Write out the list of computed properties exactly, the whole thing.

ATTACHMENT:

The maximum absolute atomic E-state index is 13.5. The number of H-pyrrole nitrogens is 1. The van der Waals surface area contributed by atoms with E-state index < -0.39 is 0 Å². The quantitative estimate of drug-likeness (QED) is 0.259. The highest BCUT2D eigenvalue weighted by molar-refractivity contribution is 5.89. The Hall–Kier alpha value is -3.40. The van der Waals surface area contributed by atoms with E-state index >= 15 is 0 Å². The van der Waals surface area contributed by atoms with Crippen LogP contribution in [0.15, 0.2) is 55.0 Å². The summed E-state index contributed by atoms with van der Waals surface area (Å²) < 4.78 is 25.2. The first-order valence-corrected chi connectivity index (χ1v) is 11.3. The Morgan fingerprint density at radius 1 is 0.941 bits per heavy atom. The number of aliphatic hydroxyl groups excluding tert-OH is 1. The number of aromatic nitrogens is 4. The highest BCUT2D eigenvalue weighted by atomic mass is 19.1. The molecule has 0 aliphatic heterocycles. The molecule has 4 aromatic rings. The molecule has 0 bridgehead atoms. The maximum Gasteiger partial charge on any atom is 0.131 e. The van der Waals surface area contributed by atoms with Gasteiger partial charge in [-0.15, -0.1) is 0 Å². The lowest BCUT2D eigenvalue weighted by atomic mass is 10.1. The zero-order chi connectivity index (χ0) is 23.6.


The maximum absolute atomic E-state index is 13.5. The number of H-pyrrole nitrogens is 1. The van der Waals surface area contributed by atoms with E-state index < -0.39 is 0 Å². The quantitative estimate of drug-likeness (QED) is 0.259. The highest BCUT2D eigenvalue weighted by molar-refractivity contribution is 5.89. The Hall–Kier alpha value is -3.40. The van der Waals surface area contributed by atoms with E-state index >= 15 is 0 Å². The van der Waals surface area contributed by atoms with Crippen LogP contribution in [0.15, 0.2) is 55.0 Å². The summed E-state index contributed by atoms with van der Waals surface area (Å²) < 4.78 is 25.2. The first-order valence-corrected chi connectivity index (χ1v) is 11.3. The Morgan fingerprint density at radius 1 is 0.941 bits per heavy atom. The number of aliphatic hydroxyl groups excluding tert-OH is 1. The number of aromatic nitrogens is 4. The highest BCUT2D eigenvalue weighted by atomic mass is 19.1. The molecule has 0 aliphatic heterocycles. The molecule has 4 aromatic rings. The molecule has 0 bridgehead atoms. The maximum Gasteiger partial charge on any atom is 0.131 e. The van der Waals surface area contributed by atoms with Gasteiger partial charge in [-0.15, -0.1) is 0 Å². The lowest BCUT2D eigenvalue weighted by atomic mass is 10.1. The zero-order chi connectivity index (χ0) is 23.6.